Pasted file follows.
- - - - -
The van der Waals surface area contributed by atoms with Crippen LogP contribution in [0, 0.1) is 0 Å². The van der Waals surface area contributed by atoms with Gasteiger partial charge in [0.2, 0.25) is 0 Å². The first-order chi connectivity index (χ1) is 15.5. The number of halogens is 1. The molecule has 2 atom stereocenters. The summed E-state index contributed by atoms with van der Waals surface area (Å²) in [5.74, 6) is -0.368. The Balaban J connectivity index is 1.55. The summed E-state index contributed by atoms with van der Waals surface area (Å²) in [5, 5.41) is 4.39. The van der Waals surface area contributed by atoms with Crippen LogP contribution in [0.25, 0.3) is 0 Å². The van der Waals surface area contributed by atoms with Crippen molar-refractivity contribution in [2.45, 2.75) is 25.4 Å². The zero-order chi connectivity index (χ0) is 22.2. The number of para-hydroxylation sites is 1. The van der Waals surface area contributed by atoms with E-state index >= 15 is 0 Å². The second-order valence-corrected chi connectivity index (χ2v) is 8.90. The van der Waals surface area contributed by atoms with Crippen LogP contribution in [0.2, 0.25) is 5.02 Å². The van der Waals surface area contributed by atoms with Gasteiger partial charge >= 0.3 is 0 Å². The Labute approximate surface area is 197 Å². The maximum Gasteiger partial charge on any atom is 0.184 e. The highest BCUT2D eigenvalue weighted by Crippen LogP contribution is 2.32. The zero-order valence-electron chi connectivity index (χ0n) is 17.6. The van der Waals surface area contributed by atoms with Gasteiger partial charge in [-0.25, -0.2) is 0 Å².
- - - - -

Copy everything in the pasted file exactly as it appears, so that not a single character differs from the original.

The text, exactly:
The van der Waals surface area contributed by atoms with Crippen LogP contribution in [0, 0.1) is 0 Å². The van der Waals surface area contributed by atoms with Gasteiger partial charge in [0.2, 0.25) is 0 Å². The first-order chi connectivity index (χ1) is 15.5. The number of halogens is 1. The molecule has 2 atom stereocenters. The summed E-state index contributed by atoms with van der Waals surface area (Å²) in [5.74, 6) is -0.368. The Balaban J connectivity index is 1.55. The summed E-state index contributed by atoms with van der Waals surface area (Å²) in [5, 5.41) is 4.39. The van der Waals surface area contributed by atoms with Crippen LogP contribution in [0.25, 0.3) is 0 Å². The van der Waals surface area contributed by atoms with Crippen molar-refractivity contribution in [2.45, 2.75) is 25.4 Å². The zero-order chi connectivity index (χ0) is 22.2. The number of para-hydroxylation sites is 1. The van der Waals surface area contributed by atoms with E-state index >= 15 is 0 Å². The second-order valence-corrected chi connectivity index (χ2v) is 8.90. The van der Waals surface area contributed by atoms with Crippen LogP contribution in [0.2, 0.25) is 5.02 Å². The van der Waals surface area contributed by atoms with Gasteiger partial charge >= 0.3 is 0 Å². The Labute approximate surface area is 197 Å². The maximum Gasteiger partial charge on any atom is 0.184 e. The highest BCUT2D eigenvalue weighted by Crippen LogP contribution is 2.32. The zero-order valence-electron chi connectivity index (χ0n) is 17.6. The van der Waals surface area contributed by atoms with Gasteiger partial charge in [-0.25, -0.2) is 0 Å².